Dr Hutchison became Member of Parliament for Port Waikato, then Hunua from 1999–2014 and chaired Parliament’s Health Select Committee from 2008–2014. In 2014, Dr Hutchison received the New Zealand Medical Association Chair’s Award for making ‘an outstanding contribution to health in New Zealand’. Dr Hutchison currently works in a high needs South Auckland general practice.

We thank both members for their tremendous contribution not only to Council’s work, but to the wider health sector, and wish them well for the future. Both doctors are still actively practising and involved in many other contributions to our nation's health care.

Nōreira, ngā mihi ano e ngā rangatira. Tēnā kōrua.

Tribunal finds doctor guilty of professional misconduct for leaving patient medical records in unlocked car

Recently, the Health Practitioners Disciplinary Tribunal (Tribunal) considered a charge that was laid by a Professional Conduct Committee (PCC) against Dr Medhane Hagos Mesgena. The Tribunal ordered that a summary of this decision was included in MCNZ news.

The Tribunal found that Dr Mesgena’s conduct amounted to professional misconduct. There were two main areas of concern for the Tribunal:

  • Concerns with care he provided to a patient and adequacy of medical record keeping.
  • Leaving patient’s medical records unlocked in a car that was parked in a public car park.

Dr Mesgena left his car parked at Hawke’s Bay Airport in the short-term public car park for around 8 weeks. He left his car unlocked and in his car were documents containing private health information of patients, a controlled drug pad, and a lap top.

The concerns around the care to patient involved Dr Mesgena not adequately examining a 12–year- old girl who had a developmental age of about 6-years old when she attended the surgery with her social worker. The patient was under the care and protection of Child Youth and Family Services at the time and was living in a family group home. The patient was vulnerable.

On arrival at the surgery the patient was triaged by a nurse who established that the patient was most likely sexually active and she complained of vaginal discharge and other symptoms. Dr Mesgena failed to take an adequate clinical history, did not carry out any physical examination other than checking the patient’s vital signs, and the consultation was too short to be adequate in that it took 4 minutes. 

Dr Mesgena failed to make contemporaneous patient medical records for a number of patients and failed to either make any patient medical records or to do so within 24 hours after the date of consultation.

In a number of cases, he also failed to adequately to document the care he provided. His notes did not provide sufficient information to determine a baseline from which to review a patient’s progress. 

The Tribunal imposed the following penalty:

  • A censure;
  • A fine of $2,000;
  • Conditions on Dr Mesgena’s practice which will apply for a period of 3 years, following his commencement of practice in New Zealand;
  • Costs of $40,000; and
  • Publication of the decision and a summary included in Medical Council news.

The full decision relating to the case can be found on the Tribunal website at: .

Tribunal finds patient’s medical records must include reference to prescribing of controlled drugs

For nearly 3 years between January 2014 and December 2016, Dr R prescribed pethidine (a Class B, synthetic opioid, medication) for two of his patients – Ms S and Ms N for the treatment of their migraines. He was charged with inappropriate and/or excessive prescribing to both patients, failing to keep accurate and/or adequate records in relation to this prescribing, and failing to maintain an accurate and adequate Controlled Drug Register (CDR).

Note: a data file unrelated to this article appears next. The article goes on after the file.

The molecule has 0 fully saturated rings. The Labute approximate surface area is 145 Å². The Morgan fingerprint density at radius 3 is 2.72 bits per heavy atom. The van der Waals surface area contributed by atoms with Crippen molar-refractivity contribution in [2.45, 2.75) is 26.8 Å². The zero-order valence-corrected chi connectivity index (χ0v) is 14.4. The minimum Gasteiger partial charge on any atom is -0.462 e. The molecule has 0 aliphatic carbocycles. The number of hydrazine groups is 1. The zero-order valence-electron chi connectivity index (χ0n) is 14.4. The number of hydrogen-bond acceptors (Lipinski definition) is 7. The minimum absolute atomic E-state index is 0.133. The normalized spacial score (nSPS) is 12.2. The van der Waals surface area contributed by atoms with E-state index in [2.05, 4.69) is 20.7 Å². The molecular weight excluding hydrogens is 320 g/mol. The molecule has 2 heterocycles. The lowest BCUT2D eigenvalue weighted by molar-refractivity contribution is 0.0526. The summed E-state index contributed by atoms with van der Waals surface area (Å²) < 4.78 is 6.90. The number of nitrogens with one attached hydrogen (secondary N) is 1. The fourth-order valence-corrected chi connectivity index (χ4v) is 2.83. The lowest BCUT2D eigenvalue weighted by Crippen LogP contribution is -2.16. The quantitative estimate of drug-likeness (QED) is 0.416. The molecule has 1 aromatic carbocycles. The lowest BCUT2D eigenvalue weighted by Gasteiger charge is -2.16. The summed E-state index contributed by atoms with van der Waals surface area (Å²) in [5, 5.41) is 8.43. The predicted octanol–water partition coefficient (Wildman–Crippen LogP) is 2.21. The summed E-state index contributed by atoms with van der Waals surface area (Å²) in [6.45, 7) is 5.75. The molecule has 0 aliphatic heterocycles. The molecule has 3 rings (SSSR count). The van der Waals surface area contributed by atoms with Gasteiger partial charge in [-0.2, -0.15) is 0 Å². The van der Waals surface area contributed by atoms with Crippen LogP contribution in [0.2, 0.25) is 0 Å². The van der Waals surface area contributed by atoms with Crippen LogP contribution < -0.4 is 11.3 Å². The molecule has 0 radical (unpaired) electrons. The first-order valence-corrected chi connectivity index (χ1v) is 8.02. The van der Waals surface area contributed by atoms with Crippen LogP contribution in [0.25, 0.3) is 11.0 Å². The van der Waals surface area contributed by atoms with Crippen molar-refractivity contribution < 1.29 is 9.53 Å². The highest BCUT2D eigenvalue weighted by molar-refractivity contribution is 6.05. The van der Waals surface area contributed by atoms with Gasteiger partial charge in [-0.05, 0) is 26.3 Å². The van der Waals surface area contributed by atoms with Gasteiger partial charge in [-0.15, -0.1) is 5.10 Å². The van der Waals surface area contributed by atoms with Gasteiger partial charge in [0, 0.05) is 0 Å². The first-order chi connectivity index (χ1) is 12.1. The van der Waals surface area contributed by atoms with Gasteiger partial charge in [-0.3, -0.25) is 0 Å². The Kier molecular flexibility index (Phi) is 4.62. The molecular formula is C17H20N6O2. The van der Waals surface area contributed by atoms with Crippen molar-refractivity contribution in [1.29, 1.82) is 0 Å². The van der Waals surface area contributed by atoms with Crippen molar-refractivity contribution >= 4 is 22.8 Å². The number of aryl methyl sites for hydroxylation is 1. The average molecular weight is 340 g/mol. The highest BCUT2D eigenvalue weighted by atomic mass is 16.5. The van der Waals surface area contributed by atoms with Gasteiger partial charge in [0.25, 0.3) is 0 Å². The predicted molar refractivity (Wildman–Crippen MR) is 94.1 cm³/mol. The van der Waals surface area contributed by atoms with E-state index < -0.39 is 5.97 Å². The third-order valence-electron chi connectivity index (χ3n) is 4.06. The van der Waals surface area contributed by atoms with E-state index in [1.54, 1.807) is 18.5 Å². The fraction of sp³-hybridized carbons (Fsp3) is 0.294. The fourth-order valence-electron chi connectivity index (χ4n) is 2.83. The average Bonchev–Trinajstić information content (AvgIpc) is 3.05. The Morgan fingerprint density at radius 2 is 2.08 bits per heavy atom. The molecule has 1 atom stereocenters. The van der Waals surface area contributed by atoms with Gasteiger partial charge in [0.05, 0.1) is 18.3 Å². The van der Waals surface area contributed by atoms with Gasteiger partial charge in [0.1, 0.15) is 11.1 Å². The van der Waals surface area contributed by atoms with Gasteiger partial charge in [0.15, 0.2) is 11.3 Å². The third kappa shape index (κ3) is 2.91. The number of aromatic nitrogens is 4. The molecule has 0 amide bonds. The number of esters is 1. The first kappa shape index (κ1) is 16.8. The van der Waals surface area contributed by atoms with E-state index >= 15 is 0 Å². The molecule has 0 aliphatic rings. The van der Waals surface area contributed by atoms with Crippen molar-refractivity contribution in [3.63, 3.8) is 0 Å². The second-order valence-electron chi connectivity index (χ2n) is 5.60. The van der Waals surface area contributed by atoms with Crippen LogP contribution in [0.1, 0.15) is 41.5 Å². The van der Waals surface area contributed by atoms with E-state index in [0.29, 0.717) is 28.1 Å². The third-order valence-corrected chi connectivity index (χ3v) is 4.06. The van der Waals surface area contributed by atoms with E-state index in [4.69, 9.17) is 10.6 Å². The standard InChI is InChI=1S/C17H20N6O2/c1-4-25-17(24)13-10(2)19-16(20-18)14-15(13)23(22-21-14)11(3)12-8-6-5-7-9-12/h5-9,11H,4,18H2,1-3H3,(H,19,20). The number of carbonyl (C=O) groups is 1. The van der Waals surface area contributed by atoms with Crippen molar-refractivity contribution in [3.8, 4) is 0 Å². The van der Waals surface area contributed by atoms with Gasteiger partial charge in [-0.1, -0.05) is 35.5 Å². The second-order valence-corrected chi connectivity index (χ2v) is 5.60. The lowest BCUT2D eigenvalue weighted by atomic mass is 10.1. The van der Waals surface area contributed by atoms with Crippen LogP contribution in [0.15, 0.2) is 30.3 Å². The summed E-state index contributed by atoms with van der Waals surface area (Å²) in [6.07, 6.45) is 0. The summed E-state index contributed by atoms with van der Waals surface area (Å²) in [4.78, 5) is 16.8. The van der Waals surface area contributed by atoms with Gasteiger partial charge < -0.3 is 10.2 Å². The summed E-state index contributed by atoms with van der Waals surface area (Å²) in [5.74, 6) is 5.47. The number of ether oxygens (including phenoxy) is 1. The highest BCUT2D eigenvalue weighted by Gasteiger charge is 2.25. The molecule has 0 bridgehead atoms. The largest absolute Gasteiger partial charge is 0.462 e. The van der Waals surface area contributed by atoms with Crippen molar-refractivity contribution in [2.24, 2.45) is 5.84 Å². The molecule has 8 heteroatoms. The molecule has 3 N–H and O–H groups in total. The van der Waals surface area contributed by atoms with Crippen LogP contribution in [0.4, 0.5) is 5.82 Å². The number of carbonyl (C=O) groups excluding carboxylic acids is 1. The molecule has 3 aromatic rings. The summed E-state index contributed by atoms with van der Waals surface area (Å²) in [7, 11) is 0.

Both patients had experienced migraines for many years. They had been prescribed pethidine by previous doctors, and had multiple referrals to neurologists and/or pain clinics. Specialists had raised the possibility of medication overuse headaches and suggested alternatives. Dr R had sought alternative treatment, but had been unsuccessful during the time relevant to the Charge, and continued to prescribe pethidine for pain management frequently to both women.

The Tribunal did not find the particulars relating to inappropriate and/or excessive prescribing to be established. In making this finding it took into account that:

  • Dr R started prescribing pethidine when he inherited a pain management plan for each patient from another practitioner who had been prescribing them pethidine.
  • Others in the practice continued to prescribe pethidine to both patients and there was a long standing practice of other local GP’s providing pethidine to both patients.
  • Dr R had explored other options with both patients, but (in the time relevant to the Charge) had not identified an effective alternative pain management strategy.
  • Both patients appeared to have significant medical difficulties and appeared to be difficult to deal with.
  • The PCC failed to prove that medication overuse was a factor.

The Tribunal was satisfied that Dr R had not taken proper and comprehensive notes for either patient, and that this amounted to negligence. The Tribunal stated that it was not sufficient to have an entry in the CDR without record in the patient’s records, as Dr R (and any other practitioner) should not be expected to look at the CDR to make an analysis of prescribing prior to deciding whether to prescribe further.

The Tribunal found that the requirement for a CDR was clear and important as it records the movement of controlled drugs in the practice’s safe and in the premises. Dr R failed to accurately record the dosages of pethidine checked out/administered on multiple occasions in respect of both patients and/or failed to complete all required details.

The Tribunal found that there were too many inaccuracies in the CDR to ignore, and that it amounted to malpractice.

For the failure to accurately or adequately document the prescribing of pethidine to the patients, and failure to maintain a CDR as required by the Misuse of Drugs Act in respect of the pethidine prescribing to both patients the Tribunal censured Dr R and fined him $2000. Dr R was also directed to contribute to the costs of the hearing. The Tribunal ordered that a summary of this decision was included in Medical Council News.

The full decision relating to the case can be found on the Tribunal website at: